Welcome to "The Gods Are Bored," East Coast earthquake edition! I'm your host, Anne Johnson: shaken and stirred.
Murphy's Law: If there's a measurable earthquake in my neighborhood, where do you think I'll be? Taking a shower, of course! And that's what I was doing when the whole house started to rumble and grumble, the bathroom door began banging, and all the slippery surfaces under my wet feet began to sway. When I determined that no one was actually rattling the bathroom door, I knew it was an earthquake. I experienced one once, in Detroit. So I just grabbed the shower bar, and -- voila! -- in a few seconds it was over.
On the other hand, Heir, Spare, Mr. J, and most of my neighbors hadn't ever felt a quake. The street filled with panicked suburbanites. Heir immediately began to fret about aftershocks, and when she turned on the news and heard about all the building evacuations in Philly, Baltimore, and DC, she was just sure we should all lay flat on the ground out in a field somewhere!
Pish, tosh, said I. Mr. J and I went forward with our plans -- a short honeymoon getaway in New Castle, Delaware. It was very romantic, peering across the murky Delaware Bay as big barges motored by, at the vista of smokestack-cluttered Jersey on the far shore.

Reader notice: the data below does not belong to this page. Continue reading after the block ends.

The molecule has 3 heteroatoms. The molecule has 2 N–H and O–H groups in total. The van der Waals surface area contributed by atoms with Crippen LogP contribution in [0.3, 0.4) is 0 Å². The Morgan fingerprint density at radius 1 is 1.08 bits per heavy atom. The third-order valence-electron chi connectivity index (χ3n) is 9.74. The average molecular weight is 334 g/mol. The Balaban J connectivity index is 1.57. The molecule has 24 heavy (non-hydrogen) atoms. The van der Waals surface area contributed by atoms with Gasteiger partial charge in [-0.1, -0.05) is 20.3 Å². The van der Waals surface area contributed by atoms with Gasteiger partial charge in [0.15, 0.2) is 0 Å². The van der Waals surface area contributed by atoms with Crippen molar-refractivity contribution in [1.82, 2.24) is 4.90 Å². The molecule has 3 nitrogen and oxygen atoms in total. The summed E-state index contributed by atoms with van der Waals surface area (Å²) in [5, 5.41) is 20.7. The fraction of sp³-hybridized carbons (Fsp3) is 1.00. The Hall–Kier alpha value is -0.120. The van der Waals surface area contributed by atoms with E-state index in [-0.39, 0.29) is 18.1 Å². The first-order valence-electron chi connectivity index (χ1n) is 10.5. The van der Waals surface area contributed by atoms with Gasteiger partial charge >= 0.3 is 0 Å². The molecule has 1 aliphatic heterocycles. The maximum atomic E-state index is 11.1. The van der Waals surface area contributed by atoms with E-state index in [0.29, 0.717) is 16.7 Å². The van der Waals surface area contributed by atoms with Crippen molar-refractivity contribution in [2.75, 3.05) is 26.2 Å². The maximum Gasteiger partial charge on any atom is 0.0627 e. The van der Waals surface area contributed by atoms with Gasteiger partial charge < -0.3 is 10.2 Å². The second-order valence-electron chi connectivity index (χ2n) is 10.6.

Ah, well, it appears that the flatlands will be my home for the rest of my sorry life.
The earth did indeed move on August 23. My highly motivated cousins found a buyer for the family farm on Polish Mountain. Out of nine people with a vested interest in the property, I am the only one who didn't want to sell it. My ancestors lived in that area as early as 1720. They were the first non-native residents of that rocky region. I am the first generation to have sought my fortunes in the big city. Even my dad taught school in Appalachia.
By the time the government takes taxes from my share of the sale, I'll be left with enough money to cover one semester of college tuition for one of my daughters. One set of useless textbooks, one cluster of pompous scholars in return for all of this beautiful land.
With the sale of the property, I don't believe (in our culture) that I can call myself "Appalachian." I can say I'm "from Appalachia," but if I don't own a chunk of it, I can't claim citizenship.
At a crucial turning point in my life, I chose to go to Johns Hopkins in Baltimore to study writing, instead of going to Frostburg University to study forestry. Needless to say, my parents were thrilled by this decision. Mom had a new mantra: "You'll marry a doctor!"
I moved to the city. I've lived in cities ever since. But I always had the farm to "go home to." Honestly, I was hoping no one would step up to buy it, especially in this economy. And from the sketchy report sent by my cousin, I fear that the buyer is a developer. He owns other properties in the area. But I certainly can't meet his price, and if I did he might up the ante.
On August 23, I felt an earthquake that lasted 15 seconds. And an earthquake that will last forever. An inner San Francisco that has crushed my heart.